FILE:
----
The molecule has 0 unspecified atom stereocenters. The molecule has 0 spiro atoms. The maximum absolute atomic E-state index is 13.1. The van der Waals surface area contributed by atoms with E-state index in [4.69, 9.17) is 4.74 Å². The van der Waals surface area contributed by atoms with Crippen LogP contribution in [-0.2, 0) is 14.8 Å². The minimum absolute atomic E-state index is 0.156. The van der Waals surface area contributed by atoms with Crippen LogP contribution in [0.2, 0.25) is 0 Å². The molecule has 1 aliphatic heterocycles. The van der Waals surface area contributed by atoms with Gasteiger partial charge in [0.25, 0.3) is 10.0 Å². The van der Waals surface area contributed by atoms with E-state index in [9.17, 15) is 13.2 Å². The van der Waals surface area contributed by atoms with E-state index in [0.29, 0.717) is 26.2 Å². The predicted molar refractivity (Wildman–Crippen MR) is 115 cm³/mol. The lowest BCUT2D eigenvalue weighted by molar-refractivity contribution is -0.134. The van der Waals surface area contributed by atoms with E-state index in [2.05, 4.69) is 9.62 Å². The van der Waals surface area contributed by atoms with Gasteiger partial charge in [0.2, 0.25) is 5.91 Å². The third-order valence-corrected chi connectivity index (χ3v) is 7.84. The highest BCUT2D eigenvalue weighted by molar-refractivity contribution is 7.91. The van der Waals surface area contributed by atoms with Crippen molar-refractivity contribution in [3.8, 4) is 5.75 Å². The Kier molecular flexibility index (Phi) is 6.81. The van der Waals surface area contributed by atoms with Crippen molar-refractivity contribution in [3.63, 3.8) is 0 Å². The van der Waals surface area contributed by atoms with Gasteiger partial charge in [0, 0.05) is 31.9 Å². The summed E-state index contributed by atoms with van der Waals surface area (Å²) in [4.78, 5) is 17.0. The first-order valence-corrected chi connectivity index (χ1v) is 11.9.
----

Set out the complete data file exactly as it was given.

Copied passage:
The molecule has 0 unspecified atom stereocenters. The molecule has 0 spiro atoms. The maximum absolute atomic E-state index is 13.1. The van der Waals surface area contributed by atoms with E-state index in [4.69, 9.17) is 4.74 Å². The van der Waals surface area contributed by atoms with Crippen LogP contribution in [-0.2, 0) is 14.8 Å². The minimum absolute atomic E-state index is 0.156. The van der Waals surface area contributed by atoms with Crippen LogP contribution in [0.2, 0.25) is 0 Å². The molecule has 1 aliphatic heterocycles. The van der Waals surface area contributed by atoms with Gasteiger partial charge in [0.25, 0.3) is 10.0 Å². The van der Waals surface area contributed by atoms with E-state index in [9.17, 15) is 13.2 Å². The van der Waals surface area contributed by atoms with E-state index in [0.29, 0.717) is 26.2 Å². The predicted molar refractivity (Wildman–Crippen MR) is 115 cm³/mol. The lowest BCUT2D eigenvalue weighted by molar-refractivity contribution is -0.134. The van der Waals surface area contributed by atoms with E-state index in [2.05, 4.69) is 9.62 Å². The van der Waals surface area contributed by atoms with Gasteiger partial charge in [0.2, 0.25) is 5.91 Å². The third-order valence-corrected chi connectivity index (χ3v) is 7.84. The highest BCUT2D eigenvalue weighted by molar-refractivity contribution is 7.91. The van der Waals surface area contributed by atoms with Crippen molar-refractivity contribution in [3.8, 4) is 5.75 Å². The Kier molecular flexibility index (Phi) is 6.81. The van der Waals surface area contributed by atoms with Crippen molar-refractivity contribution in [3.63, 3.8) is 0 Å². The van der Waals surface area contributed by atoms with Gasteiger partial charge in [0, 0.05) is 31.9 Å². The summed E-state index contributed by atoms with van der Waals surface area (Å²) in [4.78, 5) is 17.0. The first-order valence-corrected chi connectivity index (χ1v) is 11.9.